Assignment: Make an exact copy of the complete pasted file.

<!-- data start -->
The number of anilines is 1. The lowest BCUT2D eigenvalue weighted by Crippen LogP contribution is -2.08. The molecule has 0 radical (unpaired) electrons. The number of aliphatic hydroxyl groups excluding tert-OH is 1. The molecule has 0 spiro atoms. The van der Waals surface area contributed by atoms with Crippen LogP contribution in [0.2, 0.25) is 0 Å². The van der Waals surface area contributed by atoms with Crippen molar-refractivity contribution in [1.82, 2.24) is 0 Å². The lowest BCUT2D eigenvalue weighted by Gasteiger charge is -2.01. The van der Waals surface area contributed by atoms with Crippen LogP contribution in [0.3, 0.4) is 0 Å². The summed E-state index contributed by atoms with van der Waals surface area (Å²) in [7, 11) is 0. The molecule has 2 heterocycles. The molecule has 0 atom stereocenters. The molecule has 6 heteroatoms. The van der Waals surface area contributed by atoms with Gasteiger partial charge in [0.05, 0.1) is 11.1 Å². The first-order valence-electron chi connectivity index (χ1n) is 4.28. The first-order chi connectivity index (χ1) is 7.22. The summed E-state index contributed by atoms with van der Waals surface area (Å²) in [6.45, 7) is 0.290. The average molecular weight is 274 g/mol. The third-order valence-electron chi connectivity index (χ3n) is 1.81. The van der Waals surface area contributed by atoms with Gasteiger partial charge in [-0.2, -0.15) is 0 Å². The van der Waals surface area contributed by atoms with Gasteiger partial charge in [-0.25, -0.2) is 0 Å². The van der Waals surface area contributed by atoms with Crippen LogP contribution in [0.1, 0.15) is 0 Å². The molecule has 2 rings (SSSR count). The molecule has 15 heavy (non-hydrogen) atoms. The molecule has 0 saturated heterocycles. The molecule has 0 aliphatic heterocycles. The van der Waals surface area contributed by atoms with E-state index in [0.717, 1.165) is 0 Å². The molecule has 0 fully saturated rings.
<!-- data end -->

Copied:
The number of anilines is 1. The lowest BCUT2D eigenvalue weighted by Crippen LogP contribution is -2.08. The molecule has 0 radical (unpaired) electrons. The number of aliphatic hydroxyl groups excluding tert-OH is 1. The molecule has 0 spiro atoms. The van der Waals surface area contributed by atoms with Crippen LogP contribution in [0.2, 0.25) is 0 Å². The van der Waals surface area contributed by atoms with Crippen molar-refractivity contribution in [1.82, 2.24) is 0 Å². The lowest BCUT2D eigenvalue weighted by Gasteiger charge is -2.01. The van der Waals surface area contributed by atoms with Crippen LogP contribution in [0.3, 0.4) is 0 Å². The summed E-state index contributed by atoms with van der Waals surface area (Å²) in [7, 11) is 0. The molecule has 2 heterocycles. The molecule has 0 atom stereocenters. The molecule has 6 heteroatoms. The van der Waals surface area contributed by atoms with Gasteiger partial charge in [0.05, 0.1) is 11.1 Å². The first-order valence-electron chi connectivity index (χ1n) is 4.28. The first-order chi connectivity index (χ1) is 7.22. The summed E-state index contributed by atoms with van der Waals surface area (Å²) in [6.45, 7) is 0.290. The average molecular weight is 274 g/mol. The third-order valence-electron chi connectivity index (χ3n) is 1.81. The van der Waals surface area contributed by atoms with Gasteiger partial charge in [-0.2, -0.15) is 0 Å². The van der Waals surface area contributed by atoms with Gasteiger partial charge in [-0.25, -0.2) is 0 Å². The van der Waals surface area contributed by atoms with Crippen LogP contribution in [0.1, 0.15) is 0 Å². The molecule has 2 rings (SSSR count). The molecule has 15 heavy (non-hydrogen) atoms. The molecule has 0 saturated heterocycles. The molecule has 0 aliphatic heterocycles. The van der Waals surface area contributed by atoms with E-state index in [0.717, 1.165) is 0 Å². The molecule has 0 fully saturated rings.